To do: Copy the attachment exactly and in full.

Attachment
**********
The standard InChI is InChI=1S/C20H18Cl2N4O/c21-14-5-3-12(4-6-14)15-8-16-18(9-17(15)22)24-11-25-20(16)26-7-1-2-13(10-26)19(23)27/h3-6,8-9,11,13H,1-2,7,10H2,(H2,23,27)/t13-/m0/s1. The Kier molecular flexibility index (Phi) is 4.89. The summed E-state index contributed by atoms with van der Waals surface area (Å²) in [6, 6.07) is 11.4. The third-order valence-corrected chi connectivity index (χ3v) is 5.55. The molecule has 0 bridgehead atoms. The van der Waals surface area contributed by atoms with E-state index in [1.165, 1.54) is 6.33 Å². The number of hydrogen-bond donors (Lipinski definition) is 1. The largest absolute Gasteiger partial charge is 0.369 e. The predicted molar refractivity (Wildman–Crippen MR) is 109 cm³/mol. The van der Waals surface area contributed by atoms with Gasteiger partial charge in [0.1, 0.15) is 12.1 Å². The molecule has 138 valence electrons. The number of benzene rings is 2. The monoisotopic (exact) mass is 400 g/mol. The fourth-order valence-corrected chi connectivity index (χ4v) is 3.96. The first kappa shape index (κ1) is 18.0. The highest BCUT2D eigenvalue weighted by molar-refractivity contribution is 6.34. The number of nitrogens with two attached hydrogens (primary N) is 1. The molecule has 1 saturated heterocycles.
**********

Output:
The standard InChI is InChI=1S/C20H18Cl2N4O/c21-14-5-3-12(4-6-14)15-8-16-18(9-17(15)22)24-11-25-20(16)26-7-1-2-13(10-26)19(23)27/h3-6,8-9,11,13H,1-2,7,10H2,(H2,23,27)/t13-/m0/s1. The Kier molecular flexibility index (Phi) is 4.89. The summed E-state index contributed by atoms with van der Waals surface area (Å²) in [6, 6.07) is 11.4. The third-order valence-corrected chi connectivity index (χ3v) is 5.55. The molecule has 0 bridgehead atoms. The van der Waals surface area contributed by atoms with E-state index in [1.165, 1.54) is 6.33 Å². The number of hydrogen-bond donors (Lipinski definition) is 1. The largest absolute Gasteiger partial charge is 0.369 e. The predicted molar refractivity (Wildman–Crippen MR) is 109 cm³/mol. The van der Waals surface area contributed by atoms with Gasteiger partial charge in [0.1, 0.15) is 12.1 Å². The molecule has 138 valence electrons. The number of benzene rings is 2. The monoisotopic (exact) mass is 400 g/mol. The fourth-order valence-corrected chi connectivity index (χ4v) is 3.96. The first kappa shape index (κ1) is 18.0. The highest BCUT2D eigenvalue weighted by molar-refractivity contribution is 6.34. The number of nitrogens with two attached hydrogens (primary N) is 1. The molecule has 1 saturated heterocycles.